Wednesday, May 04, 2011

Desperado and the Desperation of Feminism

At the conclusion of El Mariachi, the film's titular character is left with even the simplest of his dreams shattered.

The woman he loves has been killed in a fit of rage by Mauricio, a gringo ganglord. He's been shot in the hand, ruining his dreams of becoming a great mariachi.

As Desperado begins, El Mariachi (now played by Antonio Banderas) is now a man possessed by rage. Killing Mauricio hasn't satisfied his desire for revenge, and he now seeks to vanquish Bucho (Joachim de Almeida), Moco's criminal patron.

El Mariachi has adjusted to life as a gun slinger remarkably well.

Early on in El Mariachi, the titular character muses that nothing ever changes. In Desperado, this has held to be true.

The only thing that has changed is El himself. He has set about building himself a reputation as a man to be feared, and he has succeeded, to the extent that anyone dressed in black and carrying a guitar case -- which describes nearly any mariachi in Mexico -- is shaken down and searched for weapons.

In fact, there now seems to be no one better at what he does than El Mariachi himslef. With daring and gusto he shoots down an entire barful of Mexican toughs.

Conditions in Mexico have only deteriorated since the events of El Mariachi. Even as Bucho's men hunt him, he is also hunted by an assassin sent by Bucho's Colombian suppliers. Played to perfection by Danny Trejo (Hollywood's prototypical big, scary Mexican), the knife-throwing assassin tears into Bucho's men before being killed.

Under such conditions, everyone in the town lives in a state of quiet desperation, helping Bucho run his operation out of a simple lack of safe alternatives.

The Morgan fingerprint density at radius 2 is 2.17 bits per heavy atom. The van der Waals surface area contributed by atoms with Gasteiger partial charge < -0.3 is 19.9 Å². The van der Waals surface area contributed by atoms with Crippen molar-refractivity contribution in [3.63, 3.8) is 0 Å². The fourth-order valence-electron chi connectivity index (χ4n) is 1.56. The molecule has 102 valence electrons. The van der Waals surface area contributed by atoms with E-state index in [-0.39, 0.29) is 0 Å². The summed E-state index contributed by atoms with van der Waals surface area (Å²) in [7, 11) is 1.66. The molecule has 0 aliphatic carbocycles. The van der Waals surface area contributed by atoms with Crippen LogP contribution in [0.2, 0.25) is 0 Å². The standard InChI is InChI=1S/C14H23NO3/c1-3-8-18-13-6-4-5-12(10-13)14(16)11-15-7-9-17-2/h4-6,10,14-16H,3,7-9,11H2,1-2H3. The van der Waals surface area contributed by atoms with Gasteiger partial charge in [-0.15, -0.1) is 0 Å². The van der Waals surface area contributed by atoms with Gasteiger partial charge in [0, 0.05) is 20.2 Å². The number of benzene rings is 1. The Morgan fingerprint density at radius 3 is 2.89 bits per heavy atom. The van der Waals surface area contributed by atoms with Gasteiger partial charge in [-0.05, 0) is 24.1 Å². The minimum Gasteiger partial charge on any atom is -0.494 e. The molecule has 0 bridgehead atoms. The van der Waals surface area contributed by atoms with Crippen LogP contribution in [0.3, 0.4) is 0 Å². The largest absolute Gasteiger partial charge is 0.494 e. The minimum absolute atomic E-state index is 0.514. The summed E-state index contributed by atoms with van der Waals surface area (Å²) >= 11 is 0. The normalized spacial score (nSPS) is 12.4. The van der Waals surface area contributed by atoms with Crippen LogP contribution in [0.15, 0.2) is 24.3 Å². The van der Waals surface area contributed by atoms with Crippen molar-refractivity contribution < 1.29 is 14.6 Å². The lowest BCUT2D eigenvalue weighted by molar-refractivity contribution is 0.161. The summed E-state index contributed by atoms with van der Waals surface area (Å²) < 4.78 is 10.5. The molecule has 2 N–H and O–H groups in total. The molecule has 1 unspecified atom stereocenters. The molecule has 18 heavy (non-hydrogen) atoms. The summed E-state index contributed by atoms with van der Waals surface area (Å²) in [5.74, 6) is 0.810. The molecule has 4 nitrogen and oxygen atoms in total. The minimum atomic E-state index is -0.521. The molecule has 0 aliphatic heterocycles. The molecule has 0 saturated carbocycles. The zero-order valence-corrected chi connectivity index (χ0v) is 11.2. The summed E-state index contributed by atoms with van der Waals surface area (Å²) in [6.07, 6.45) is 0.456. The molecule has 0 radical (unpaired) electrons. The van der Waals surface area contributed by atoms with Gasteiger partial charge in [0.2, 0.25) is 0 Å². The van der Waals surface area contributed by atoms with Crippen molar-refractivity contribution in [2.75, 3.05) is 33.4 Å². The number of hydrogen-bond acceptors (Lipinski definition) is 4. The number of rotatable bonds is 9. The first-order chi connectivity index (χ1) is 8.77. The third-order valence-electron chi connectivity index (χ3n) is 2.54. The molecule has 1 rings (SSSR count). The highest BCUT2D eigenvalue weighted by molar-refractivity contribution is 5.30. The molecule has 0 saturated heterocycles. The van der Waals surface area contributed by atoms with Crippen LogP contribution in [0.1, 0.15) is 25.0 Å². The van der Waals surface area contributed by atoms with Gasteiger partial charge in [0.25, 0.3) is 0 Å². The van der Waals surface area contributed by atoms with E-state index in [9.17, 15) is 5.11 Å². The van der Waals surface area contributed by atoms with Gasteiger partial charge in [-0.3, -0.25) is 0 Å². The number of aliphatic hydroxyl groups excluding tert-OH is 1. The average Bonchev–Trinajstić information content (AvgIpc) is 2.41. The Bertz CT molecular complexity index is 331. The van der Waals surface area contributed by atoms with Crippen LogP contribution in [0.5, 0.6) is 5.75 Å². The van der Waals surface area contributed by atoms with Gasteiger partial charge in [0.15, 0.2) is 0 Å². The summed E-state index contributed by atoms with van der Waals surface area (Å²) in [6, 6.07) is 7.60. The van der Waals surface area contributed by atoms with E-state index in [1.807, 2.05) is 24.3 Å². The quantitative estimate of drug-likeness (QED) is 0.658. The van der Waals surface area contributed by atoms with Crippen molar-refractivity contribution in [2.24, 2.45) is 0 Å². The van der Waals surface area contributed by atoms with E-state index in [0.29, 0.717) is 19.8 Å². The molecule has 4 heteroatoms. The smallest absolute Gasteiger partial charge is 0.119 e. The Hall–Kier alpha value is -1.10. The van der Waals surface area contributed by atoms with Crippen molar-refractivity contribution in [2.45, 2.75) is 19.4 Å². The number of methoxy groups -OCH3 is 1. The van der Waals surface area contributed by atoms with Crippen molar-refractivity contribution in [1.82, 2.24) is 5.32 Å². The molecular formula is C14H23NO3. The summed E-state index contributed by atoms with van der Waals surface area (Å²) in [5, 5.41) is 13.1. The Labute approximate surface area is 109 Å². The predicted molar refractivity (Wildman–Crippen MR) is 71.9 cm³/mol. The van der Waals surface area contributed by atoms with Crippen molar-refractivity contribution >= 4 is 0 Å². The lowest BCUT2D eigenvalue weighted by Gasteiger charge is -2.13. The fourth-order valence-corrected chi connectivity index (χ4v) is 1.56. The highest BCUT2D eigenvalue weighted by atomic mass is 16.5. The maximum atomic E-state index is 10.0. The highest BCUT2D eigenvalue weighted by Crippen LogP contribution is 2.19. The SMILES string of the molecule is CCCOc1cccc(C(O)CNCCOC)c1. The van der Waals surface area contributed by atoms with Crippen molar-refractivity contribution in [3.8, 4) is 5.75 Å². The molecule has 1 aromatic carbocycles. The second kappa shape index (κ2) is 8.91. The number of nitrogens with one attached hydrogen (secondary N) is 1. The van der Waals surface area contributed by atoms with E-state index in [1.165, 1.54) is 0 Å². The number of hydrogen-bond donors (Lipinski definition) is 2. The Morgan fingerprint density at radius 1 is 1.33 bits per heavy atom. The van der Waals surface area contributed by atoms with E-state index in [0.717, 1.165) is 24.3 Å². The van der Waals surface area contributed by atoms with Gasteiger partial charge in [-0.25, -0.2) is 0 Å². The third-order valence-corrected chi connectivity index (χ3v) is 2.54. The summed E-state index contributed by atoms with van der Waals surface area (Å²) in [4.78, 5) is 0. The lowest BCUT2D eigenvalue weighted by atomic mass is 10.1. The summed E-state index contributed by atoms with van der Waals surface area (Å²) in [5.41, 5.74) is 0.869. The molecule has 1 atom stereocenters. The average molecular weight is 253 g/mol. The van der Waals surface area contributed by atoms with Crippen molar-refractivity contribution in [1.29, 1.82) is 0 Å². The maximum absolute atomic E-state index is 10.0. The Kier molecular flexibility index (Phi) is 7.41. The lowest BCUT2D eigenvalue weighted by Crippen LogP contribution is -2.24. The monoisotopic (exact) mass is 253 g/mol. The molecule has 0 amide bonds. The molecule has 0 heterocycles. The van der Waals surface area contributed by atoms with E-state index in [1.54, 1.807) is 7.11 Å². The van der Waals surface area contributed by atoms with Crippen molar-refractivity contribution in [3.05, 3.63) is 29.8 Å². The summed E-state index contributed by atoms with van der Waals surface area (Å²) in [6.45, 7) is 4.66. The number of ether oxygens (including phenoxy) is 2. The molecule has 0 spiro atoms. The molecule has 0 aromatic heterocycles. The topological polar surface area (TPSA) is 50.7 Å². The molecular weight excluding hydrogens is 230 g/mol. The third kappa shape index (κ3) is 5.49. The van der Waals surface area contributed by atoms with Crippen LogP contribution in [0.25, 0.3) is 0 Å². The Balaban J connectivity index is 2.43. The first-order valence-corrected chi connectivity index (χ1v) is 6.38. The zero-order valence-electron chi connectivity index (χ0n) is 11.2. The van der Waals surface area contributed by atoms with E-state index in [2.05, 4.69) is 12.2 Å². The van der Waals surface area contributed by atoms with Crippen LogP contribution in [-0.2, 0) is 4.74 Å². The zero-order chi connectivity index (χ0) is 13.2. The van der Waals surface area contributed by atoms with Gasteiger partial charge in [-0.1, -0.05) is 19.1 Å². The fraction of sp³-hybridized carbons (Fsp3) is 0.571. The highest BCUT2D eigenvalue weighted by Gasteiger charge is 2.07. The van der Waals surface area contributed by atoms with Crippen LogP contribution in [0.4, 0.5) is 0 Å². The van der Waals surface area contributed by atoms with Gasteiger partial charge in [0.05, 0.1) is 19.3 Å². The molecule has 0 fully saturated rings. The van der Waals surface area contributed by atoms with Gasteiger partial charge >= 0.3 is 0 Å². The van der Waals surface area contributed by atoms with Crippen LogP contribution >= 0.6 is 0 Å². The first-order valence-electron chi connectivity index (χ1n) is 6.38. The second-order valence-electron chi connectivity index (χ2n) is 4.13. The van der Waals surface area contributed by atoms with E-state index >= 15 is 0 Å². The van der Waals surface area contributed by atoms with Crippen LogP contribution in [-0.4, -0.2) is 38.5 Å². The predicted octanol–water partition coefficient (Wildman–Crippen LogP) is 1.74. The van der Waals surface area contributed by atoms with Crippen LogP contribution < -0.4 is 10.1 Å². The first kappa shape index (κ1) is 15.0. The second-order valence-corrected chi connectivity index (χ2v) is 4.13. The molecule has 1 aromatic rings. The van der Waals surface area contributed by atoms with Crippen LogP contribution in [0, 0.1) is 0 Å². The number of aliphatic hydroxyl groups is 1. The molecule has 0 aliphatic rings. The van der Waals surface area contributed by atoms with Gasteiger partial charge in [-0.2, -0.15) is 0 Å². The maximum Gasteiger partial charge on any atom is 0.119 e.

But if trying to live free as a man under the reign of such chaos is difficult, it's even harder for women.

When El Mariachi meets Carolina (Salma Hayek), she is immediately struck by him. As with most of the townspeople, she acquiesces to participation in Bucho's activities, allowing her book store to be used as a front for portions of Bucho's criminal enterprise.

In falling in love with El Mariachi, she seems to become dependent on him for her way out. But appearances are very deceiving. In time, Caroline learns to be every bit as lethal as her lover.

Caroline shares with him a libertarian love of freedom. Bucho has managed to take her freedom of action and freedom of association away from her. It's through the conscious choice of helping El Mariachi when he is wounded -- on two occasions -- that she begins to recover that freedom.

When she leaves with him, it's of her own free choice. It may be the first free choice she has made in a long time.

Even though El Mariachi clearly has a hand in providing her with that choice, it's Caroline herself who finds the will to exercise it.

Caroline learns to be feminine, beautiful, powerful, masculine, and free all at the same time. It's a reminder that the approach to liberty espoused by libertarianism is actually the ideal condition for feminism to thrive.

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